The 10-Bottle Bar - Bar Tools & Glassware
So if you've read my theory, the idea is that you can start a quality bar at home with just 10 bottles of spirits plus a handful of bitters, syrups and other bar accoutrement. This page covers the bar tools and the glassware that you will need to complete your home bar.
I recommend that you try a Boston shaker. It won't affect the taste of your cocktail result, but most bartenders these days prefer the Boston shaker over the traditional cocktail shaker. Boston shakers seem to be in vogue right now amongst bartenders and the those who wish to be hip.
I like the Boston because the strainer included at the top of most traditional shakers is not fine enough to strain smaller pieces of ice from the drink. So I poured my cocktails from a traditional shaker with the help of a strainer (see below) until i eventually got a Boston shaker.
Whichever shaker you get, be sure to get at least a 24 ounce model.
Regardless of which shaker you use, I recommend that you get one or possibly two strainers for your home bar.
The hawthorn strainer is a bar standard. It fits directly over the top of your shaker, and the coils adjust to the width of your shaker's rim to strain the ice from your drink.
The fine mesh strainer is also nice to have to strain even the smallest pieces of ice from your drink. If you shake your drink for 10 seconds (as you should, at a minimum) then you're going to get your share of small ice pieces in your shaker. This tool will strain even the smallest pieces of ice from your drink.
I had used the traditional two-sided jigger for a number of years. It works just fine and measures as you would want it to do.
But then I started noticing bartenders using those Oxo mini measuring cups like my wife had in the kitchen. I have never gone back to the old-school jigger since. Whereas most jiggers are .75 oz. on one side and 1.5 oz. on the other, the cup lets you pour out any amount in nearly any measurement that you would want (tbsp, ml, oz, cups, etc.).
The barspoon is nice to have for stirred drinks (Manhattans, for example, are not to be shaken). They also are very handy for swizzles - which are drinks that you stir by spinning the spoon between your hands (think Boyscouts trying to start a fire) inside of your shaker or mixing glass.
There's not a lot to think about here. You see three styles of barspoon that I own. Any of these styles will work just fine. The spoons with the threaded handles are easier for some people to swizzle with - but I have managed just fine with all three.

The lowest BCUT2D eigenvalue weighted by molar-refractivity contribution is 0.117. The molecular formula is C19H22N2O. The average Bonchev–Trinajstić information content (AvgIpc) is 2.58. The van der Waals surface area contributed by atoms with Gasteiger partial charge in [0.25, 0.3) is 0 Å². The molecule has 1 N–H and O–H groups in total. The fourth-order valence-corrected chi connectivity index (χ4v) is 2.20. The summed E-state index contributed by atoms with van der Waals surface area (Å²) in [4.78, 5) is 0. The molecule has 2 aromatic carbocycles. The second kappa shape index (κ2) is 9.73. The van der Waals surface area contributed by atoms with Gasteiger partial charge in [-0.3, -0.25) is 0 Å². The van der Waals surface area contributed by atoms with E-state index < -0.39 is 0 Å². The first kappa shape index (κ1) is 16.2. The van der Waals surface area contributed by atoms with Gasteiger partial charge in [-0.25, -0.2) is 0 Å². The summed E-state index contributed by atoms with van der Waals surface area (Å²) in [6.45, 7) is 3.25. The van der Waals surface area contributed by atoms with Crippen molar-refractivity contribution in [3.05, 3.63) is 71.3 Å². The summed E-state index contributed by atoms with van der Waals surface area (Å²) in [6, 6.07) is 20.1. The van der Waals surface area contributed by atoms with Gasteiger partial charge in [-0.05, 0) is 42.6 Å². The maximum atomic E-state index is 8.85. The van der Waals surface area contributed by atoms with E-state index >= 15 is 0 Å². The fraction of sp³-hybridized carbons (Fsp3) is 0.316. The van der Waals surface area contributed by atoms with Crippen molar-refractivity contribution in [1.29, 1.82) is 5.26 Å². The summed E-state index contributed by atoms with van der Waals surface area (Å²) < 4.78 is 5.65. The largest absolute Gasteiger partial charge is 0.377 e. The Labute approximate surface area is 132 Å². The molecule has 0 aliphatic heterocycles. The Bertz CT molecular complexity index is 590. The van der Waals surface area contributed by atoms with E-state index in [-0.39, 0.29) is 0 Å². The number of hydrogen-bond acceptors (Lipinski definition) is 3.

The muddler is handy to have around the bar for those cocktail recipes that call for you to muddle an ingredient (say a lime or a sprig of mint or a spice pod) to release the oils from that ingredient.
Muddling is often done right in the bottom of your cocktail shaker or mixing glass. But sometimes its handy to have a pestle around as well to muddle your ingredients.
The plain wooden muddler works best with mint and other spices, while I prefer to use the textured head muddler for citrus.
Fruit Peeler & Stripper
More and more cocktail recipes call for a piece of citrus peel either on the rim of the glass or tossed into the cocktail itself. When you shave the peel off a citrus fruit, the peel releases some of those delicious smelling oils both into the air as you sip the drink and also onto the surface of the drink itself.
The citrus squeezer is one of your best friends.
As I discuss on this page, whenever a cocktail recipe calls for a citrus fruit juice it should ALWAYS be squeezed straight from the fruit into your shaker.
Fresh-squeezed citrus juice will always taste better than pre-packaged juice, and squeezing also gives you the extra aroma from the citrus oils in your drink.
Perfect Ice Cube Trays
The "perfect" ice cube refers to the fact that the ice is in the shape of a solid cube. The cube allows you to have both a solid block of ice and the maximum surface area from this block to chill your drink. Perfect ice cubes are beautiful and classy-looking in the the glass as well.
Perfect ice cube trays are an optional item in the 10-Bottle Bar, but one that will make a positive impact on your old-fashioned cocktail to be sure.
The double old-fashioned glass is used to serve the majority of the "down" drinks in the 10-Bottle Bar. It should have a liquid capacity of between 10 and 12 ounces.
The long drink glass will be taller and thinner than the double old-fashioned glass. This glass will be used for the longer drinks such as a Pimm's Cup or a Mojito or a Singapore Sling. It should be able to hold between 12 and 14 ounces of liquid.
The up glass is a workhorse in any bar. Martinis, Manhattans and any number of other cocktails are served "up". You should be sure to stock one or both of these styles in your bar.
The coupe glass is very trendy right now. It tends to hold a little less liquid (6-8 ounces is common), but can be very ornate and lovely.
The martini glass is a classic up glass that many people may already have in their home. These vary in size (between 6 and 12 ounces) - but most are between 8 and 10 ounces in volume.